As Duchess Kate and Prince William are readying the interiors of Kensington Palace for themselves-as well as the layout of a 10-bedroom country mansion where they'll spend weekends-they're simultaneously prepping for the arrival of their baby, too. Starting in July, their son or daughter will grow up in the baby suite at Kensington Palace's Apartment 1A, as did Will and Harry when they were young. But how will Kate, who has a discerning eye and an interior decorator reportedly already on retainer, choose to decorate her nursery? The renovation of K.P.'s 1A is estimated to cost $1.5 million, so we know it will be luxurious enough for a future king or queen. We cobbled together a century's worth of ideas for Kate's royal Pinterest board-see if you think she'll take cues from nurseries past.
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- Sarah Ball
As Duchess Kate and Prince William are readying the interiors of Kensington Palace for themselves-as well as the layout of a 10-bedroom country mansion where they'll spend weekends-they're simultaneously prepping for the arrival of their baby, too. Starting in July, their son or daughter will grow up in the baby suite at Kensington Palace's Apartment 1A, as did Will and Harry when they were young. But how will Kate, who has a discerning eye and an interior decorator reportedly already on retainer, choose to decorate her nursery? The renovation of K.P.'s 1A is estimated to cost $1.5 million, so we know it will be luxurious enough for a future king or queen. We cobbled together a century's worth of ideas for Kate's royal Pinterest board-see if you think she'll take cues from nurseries past.Read More »from Kate Middleton's Nursery Design Inspiration
By Lauren Le Vine, REDBOOK.Read More »from Meet the Magazine for Dads Trying to Have it All
Kindling Quarterly is a new magazine for cool dads. Seriously. And when you read founder David Michael Perez's mission statement, it's actually quite sweet: "We offer no dramatic manifestos or grand theories about what it means to be a father, just simple explorations of creative individuals whose role as a parent - whether stay at home, working full time, or everywhere in between - is intrinsic to their life, and often their career." In other words, they profile men who make other fathers say "I don't know how he does it!"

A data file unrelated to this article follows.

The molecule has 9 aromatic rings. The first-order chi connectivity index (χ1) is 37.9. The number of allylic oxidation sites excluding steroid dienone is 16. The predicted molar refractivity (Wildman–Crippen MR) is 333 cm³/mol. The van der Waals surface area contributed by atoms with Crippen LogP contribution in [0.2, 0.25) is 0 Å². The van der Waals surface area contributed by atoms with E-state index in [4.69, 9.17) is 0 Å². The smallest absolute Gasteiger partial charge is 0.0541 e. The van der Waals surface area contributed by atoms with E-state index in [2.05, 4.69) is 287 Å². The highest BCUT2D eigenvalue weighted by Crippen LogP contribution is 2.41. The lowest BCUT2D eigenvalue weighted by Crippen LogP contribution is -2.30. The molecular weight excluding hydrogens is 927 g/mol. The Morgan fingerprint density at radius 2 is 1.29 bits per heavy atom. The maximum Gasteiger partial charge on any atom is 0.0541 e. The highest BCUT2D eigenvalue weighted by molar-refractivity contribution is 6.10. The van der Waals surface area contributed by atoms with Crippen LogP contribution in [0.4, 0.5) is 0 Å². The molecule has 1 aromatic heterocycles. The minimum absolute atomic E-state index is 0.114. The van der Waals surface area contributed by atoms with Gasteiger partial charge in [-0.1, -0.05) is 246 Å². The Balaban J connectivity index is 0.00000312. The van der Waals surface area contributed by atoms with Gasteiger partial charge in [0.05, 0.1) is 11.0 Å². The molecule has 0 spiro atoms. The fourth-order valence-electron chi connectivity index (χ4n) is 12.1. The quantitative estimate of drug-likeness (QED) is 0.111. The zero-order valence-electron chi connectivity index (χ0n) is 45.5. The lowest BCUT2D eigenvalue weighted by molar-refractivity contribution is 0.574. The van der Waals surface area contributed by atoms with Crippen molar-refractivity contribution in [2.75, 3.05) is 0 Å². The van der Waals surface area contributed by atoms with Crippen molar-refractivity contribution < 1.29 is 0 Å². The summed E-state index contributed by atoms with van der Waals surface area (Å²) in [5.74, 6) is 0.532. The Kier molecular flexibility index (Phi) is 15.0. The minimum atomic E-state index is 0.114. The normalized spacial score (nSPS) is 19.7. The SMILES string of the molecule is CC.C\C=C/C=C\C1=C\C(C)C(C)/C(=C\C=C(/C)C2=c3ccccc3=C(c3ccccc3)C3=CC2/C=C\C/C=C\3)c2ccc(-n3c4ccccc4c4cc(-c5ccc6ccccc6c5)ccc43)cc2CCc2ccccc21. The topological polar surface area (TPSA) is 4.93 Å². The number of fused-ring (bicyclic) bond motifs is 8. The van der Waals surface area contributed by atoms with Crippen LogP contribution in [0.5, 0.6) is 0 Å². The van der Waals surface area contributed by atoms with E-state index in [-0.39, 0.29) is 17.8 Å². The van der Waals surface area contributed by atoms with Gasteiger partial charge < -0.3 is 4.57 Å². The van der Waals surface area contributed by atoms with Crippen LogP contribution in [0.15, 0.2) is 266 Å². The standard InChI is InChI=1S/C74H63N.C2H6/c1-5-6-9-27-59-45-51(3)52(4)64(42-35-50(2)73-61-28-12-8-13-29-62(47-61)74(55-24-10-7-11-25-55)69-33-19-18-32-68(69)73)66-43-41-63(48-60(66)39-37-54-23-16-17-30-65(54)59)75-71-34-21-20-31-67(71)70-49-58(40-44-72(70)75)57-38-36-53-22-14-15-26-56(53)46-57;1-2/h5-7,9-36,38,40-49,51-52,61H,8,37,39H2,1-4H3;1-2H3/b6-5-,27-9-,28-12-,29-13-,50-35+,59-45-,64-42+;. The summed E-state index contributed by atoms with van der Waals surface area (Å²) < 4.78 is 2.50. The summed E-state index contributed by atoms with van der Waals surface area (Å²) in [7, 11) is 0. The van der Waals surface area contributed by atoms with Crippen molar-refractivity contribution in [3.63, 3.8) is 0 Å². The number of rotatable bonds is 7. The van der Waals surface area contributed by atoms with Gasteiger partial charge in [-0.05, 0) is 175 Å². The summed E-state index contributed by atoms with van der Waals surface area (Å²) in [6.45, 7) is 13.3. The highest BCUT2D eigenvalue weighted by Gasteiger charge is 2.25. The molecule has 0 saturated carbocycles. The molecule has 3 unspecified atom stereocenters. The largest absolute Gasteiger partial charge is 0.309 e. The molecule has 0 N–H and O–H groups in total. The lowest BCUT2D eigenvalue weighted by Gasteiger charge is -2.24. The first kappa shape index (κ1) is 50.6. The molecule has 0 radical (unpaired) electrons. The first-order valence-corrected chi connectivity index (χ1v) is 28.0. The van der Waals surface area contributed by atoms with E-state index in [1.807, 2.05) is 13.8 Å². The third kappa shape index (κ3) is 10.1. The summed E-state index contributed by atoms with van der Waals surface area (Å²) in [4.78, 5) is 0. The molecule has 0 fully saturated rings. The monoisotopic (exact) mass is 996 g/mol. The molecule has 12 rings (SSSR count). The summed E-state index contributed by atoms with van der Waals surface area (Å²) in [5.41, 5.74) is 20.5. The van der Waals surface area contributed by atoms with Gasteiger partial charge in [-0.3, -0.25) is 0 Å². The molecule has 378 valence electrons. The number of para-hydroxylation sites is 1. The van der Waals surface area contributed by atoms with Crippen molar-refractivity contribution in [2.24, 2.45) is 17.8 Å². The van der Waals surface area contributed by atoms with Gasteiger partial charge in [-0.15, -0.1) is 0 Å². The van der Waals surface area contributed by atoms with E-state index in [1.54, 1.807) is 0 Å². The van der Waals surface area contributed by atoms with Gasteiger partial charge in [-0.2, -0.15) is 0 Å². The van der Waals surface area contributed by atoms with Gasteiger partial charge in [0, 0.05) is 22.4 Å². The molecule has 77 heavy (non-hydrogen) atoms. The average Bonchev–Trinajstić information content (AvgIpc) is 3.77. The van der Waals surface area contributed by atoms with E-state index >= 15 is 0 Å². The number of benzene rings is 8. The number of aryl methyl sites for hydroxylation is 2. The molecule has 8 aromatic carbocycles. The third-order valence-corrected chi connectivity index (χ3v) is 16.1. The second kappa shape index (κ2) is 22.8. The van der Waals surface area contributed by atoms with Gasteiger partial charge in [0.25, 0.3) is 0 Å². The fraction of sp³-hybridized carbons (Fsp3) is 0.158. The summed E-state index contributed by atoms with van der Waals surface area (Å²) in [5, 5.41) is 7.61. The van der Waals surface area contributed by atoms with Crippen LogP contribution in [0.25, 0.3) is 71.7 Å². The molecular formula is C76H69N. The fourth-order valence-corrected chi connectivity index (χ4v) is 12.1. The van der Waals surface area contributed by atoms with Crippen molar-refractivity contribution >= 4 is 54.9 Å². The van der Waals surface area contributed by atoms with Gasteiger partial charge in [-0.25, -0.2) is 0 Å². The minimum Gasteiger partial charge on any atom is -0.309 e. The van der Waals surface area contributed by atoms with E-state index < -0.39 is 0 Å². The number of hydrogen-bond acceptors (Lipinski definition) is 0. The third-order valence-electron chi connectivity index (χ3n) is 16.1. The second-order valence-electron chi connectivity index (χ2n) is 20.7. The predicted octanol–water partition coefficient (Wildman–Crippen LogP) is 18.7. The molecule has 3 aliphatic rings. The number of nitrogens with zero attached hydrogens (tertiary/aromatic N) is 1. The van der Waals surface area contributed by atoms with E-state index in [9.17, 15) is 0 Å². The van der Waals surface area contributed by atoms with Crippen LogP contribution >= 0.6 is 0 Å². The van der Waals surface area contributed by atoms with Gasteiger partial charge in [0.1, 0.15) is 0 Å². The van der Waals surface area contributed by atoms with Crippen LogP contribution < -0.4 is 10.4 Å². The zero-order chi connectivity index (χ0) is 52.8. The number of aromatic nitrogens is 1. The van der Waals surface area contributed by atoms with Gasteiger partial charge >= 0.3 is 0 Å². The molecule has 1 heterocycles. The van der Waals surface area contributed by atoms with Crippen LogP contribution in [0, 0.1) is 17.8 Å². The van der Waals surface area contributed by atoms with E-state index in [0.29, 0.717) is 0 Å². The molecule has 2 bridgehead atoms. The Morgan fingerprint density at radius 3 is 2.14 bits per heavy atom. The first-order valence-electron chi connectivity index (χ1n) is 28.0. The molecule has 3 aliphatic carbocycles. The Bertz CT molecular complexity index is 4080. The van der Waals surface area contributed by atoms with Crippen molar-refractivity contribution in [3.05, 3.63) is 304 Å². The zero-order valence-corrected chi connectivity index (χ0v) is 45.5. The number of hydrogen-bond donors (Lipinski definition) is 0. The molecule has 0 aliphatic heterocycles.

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And before you go thinking "No male would ever say that," hear this. On a recent episode of Jeff Garlin's podcast, By the Way, the comedian sat down for a conversation with his friend J.J. Abrams - a.k.a. the creator of Alias, Felicity, and Lost and director of Star Trek and Star Wars. Garlin wasn't really interested in talking about Abrams' ridiculous résumé, though. What he most wanted to
There are more than 200 Barbies in Mattel's Dolls of the World collection, all dressed in costumes that pay homage to different countries. The collection debuted in 1980 with Parisian, British, and Italian dolls, but the more-modern versions are causing controversy now: The 2013 Mexico Barbie, in particular, has been called out by critics for being offensive rather than educational. "Our goal with the Dolls of the World Mexico Barbie, as well as the entire Dolls of the World Collection, is to celebrate cultural differences and tradition, introducing girls to the world through play," a Mattel spokesperson told Yahoo! Shine. Take a look at some of their newest offerings and decide for yourself: Are these ethnic Barbie dolls stunning, or simply stereotypical? -- By Lylah M. Alphonse, Senior Editor, Yahoo! Shine.